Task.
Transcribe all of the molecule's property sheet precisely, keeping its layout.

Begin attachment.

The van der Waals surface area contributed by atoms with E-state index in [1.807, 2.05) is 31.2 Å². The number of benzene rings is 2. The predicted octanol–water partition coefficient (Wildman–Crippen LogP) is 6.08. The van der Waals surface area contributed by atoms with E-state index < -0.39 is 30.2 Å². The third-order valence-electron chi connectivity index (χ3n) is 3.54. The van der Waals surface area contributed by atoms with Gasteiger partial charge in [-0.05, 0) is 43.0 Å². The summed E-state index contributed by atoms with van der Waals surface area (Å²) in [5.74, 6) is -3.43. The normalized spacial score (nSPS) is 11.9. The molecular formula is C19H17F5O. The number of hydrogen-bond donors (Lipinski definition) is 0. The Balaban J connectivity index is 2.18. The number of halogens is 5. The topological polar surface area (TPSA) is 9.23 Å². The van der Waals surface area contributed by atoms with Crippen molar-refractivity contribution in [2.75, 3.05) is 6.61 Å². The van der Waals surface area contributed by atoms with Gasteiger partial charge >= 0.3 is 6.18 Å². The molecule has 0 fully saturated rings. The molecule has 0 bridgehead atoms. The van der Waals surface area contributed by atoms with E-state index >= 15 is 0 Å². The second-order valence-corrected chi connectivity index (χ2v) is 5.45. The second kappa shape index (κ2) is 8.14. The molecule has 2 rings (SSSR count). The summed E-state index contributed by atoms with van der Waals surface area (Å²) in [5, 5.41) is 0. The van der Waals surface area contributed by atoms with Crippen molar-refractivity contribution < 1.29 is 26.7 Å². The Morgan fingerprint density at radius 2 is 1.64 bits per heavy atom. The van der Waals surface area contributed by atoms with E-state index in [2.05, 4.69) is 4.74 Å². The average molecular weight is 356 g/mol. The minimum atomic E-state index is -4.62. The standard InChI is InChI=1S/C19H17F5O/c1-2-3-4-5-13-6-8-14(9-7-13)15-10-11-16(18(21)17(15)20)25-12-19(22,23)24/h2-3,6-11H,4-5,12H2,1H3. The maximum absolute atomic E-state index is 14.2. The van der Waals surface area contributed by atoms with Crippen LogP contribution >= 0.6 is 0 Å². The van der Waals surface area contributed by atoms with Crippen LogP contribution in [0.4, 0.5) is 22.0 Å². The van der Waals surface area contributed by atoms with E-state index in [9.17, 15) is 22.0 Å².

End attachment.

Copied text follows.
The van der Waals surface area contributed by atoms with E-state index in [1.807, 2.05) is 31.2 Å². The number of benzene rings is 2. The predicted octanol–water partition coefficient (Wildman–Crippen LogP) is 6.08. The van der Waals surface area contributed by atoms with E-state index < -0.39 is 30.2 Å². The third-order valence-electron chi connectivity index (χ3n) is 3.54. The van der Waals surface area contributed by atoms with Gasteiger partial charge in [-0.05, 0) is 43.0 Å². The summed E-state index contributed by atoms with van der Waals surface area (Å²) in [5.74, 6) is -3.43. The normalized spacial score (nSPS) is 11.9. The molecular formula is C19H17F5O. The number of hydrogen-bond donors (Lipinski definition) is 0. The Balaban J connectivity index is 2.18. The number of halogens is 5. The topological polar surface area (TPSA) is 9.23 Å². The van der Waals surface area contributed by atoms with Crippen molar-refractivity contribution in [2.75, 3.05) is 6.61 Å². The van der Waals surface area contributed by atoms with Gasteiger partial charge >= 0.3 is 6.18 Å². The molecule has 0 fully saturated rings. The molecule has 0 bridgehead atoms. The van der Waals surface area contributed by atoms with E-state index >= 15 is 0 Å². The second-order valence-corrected chi connectivity index (χ2v) is 5.45. The second kappa shape index (κ2) is 8.14. The molecule has 2 rings (SSSR count). The summed E-state index contributed by atoms with van der Waals surface area (Å²) in [5, 5.41) is 0. The van der Waals surface area contributed by atoms with Crippen molar-refractivity contribution < 1.29 is 26.7 Å². The Morgan fingerprint density at radius 2 is 1.64 bits per heavy atom. The van der Waals surface area contributed by atoms with E-state index in [2.05, 4.69) is 4.74 Å². The average molecular weight is 356 g/mol. The minimum atomic E-state index is -4.62. The standard InChI is InChI=1S/C19H17F5O/c1-2-3-4-5-13-6-8-14(9-7-13)15-10-11-16(18(21)17(15)20)25-12-19(22,23)24/h2-3,6-11H,4-5,12H2,1H3. The maximum absolute atomic E-state index is 14.2. The van der Waals surface area contributed by atoms with Crippen LogP contribution >= 0.6 is 0 Å². The van der Waals surface area contributed by atoms with Crippen LogP contribution in [0.4, 0.5) is 22.0 Å². The van der Waals surface area contributed by atoms with E-state index in [9.17, 15) is 22.0 Å².